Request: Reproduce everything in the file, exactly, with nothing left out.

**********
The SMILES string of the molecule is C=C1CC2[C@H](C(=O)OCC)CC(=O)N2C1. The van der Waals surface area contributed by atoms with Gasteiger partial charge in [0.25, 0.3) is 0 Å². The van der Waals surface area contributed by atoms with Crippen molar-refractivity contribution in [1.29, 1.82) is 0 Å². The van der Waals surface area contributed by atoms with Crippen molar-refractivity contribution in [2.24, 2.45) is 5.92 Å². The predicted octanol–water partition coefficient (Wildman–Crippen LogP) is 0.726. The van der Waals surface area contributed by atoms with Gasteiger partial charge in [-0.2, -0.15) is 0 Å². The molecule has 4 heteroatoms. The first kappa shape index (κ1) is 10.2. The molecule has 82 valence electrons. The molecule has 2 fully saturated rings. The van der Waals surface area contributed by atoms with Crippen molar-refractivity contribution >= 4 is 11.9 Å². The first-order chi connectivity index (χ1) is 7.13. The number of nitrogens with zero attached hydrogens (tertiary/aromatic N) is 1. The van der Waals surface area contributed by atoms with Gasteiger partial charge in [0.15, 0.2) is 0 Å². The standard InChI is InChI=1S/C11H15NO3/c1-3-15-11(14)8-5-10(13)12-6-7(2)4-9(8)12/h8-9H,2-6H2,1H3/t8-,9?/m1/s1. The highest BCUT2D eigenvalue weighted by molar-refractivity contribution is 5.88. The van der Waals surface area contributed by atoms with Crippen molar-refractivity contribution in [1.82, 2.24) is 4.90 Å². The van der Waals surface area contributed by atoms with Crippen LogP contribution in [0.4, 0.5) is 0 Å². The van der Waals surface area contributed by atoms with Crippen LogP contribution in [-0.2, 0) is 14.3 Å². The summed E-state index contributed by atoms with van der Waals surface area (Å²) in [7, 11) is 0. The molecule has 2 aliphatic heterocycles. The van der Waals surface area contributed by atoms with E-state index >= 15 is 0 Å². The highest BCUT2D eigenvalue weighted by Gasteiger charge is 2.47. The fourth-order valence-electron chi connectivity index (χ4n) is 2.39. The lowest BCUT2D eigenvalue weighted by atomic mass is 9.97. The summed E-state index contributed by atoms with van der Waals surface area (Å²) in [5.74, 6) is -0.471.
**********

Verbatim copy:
The SMILES string of the molecule is C=C1CC2[C@H](C(=O)OCC)CC(=O)N2C1. The van der Waals surface area contributed by atoms with Gasteiger partial charge in [0.25, 0.3) is 0 Å². The van der Waals surface area contributed by atoms with Crippen molar-refractivity contribution in [1.29, 1.82) is 0 Å². The van der Waals surface area contributed by atoms with Crippen molar-refractivity contribution in [2.24, 2.45) is 5.92 Å². The predicted octanol–water partition coefficient (Wildman–Crippen LogP) is 0.726. The van der Waals surface area contributed by atoms with Gasteiger partial charge in [-0.2, -0.15) is 0 Å². The molecule has 4 heteroatoms. The first kappa shape index (κ1) is 10.2. The molecule has 82 valence electrons. The molecule has 2 fully saturated rings. The van der Waals surface area contributed by atoms with Crippen molar-refractivity contribution >= 4 is 11.9 Å². The first-order chi connectivity index (χ1) is 7.13. The number of nitrogens with zero attached hydrogens (tertiary/aromatic N) is 1. The van der Waals surface area contributed by atoms with Gasteiger partial charge in [0.15, 0.2) is 0 Å². The standard InChI is InChI=1S/C11H15NO3/c1-3-15-11(14)8-5-10(13)12-6-7(2)4-9(8)12/h8-9H,2-6H2,1H3/t8-,9?/m1/s1. The highest BCUT2D eigenvalue weighted by molar-refractivity contribution is 5.88. The van der Waals surface area contributed by atoms with Crippen molar-refractivity contribution in [1.82, 2.24) is 4.90 Å². The van der Waals surface area contributed by atoms with Crippen LogP contribution in [0.4, 0.5) is 0 Å². The van der Waals surface area contributed by atoms with Crippen LogP contribution in [-0.2, 0) is 14.3 Å². The summed E-state index contributed by atoms with van der Waals surface area (Å²) in [7, 11) is 0. The molecule has 2 aliphatic heterocycles. The van der Waals surface area contributed by atoms with E-state index >= 15 is 0 Å². The highest BCUT2D eigenvalue weighted by Gasteiger charge is 2.47. The fourth-order valence-electron chi connectivity index (χ4n) is 2.39. The lowest BCUT2D eigenvalue weighted by atomic mass is 9.97. The summed E-state index contributed by atoms with van der Waals surface area (Å²) in [5.74, 6) is -0.471.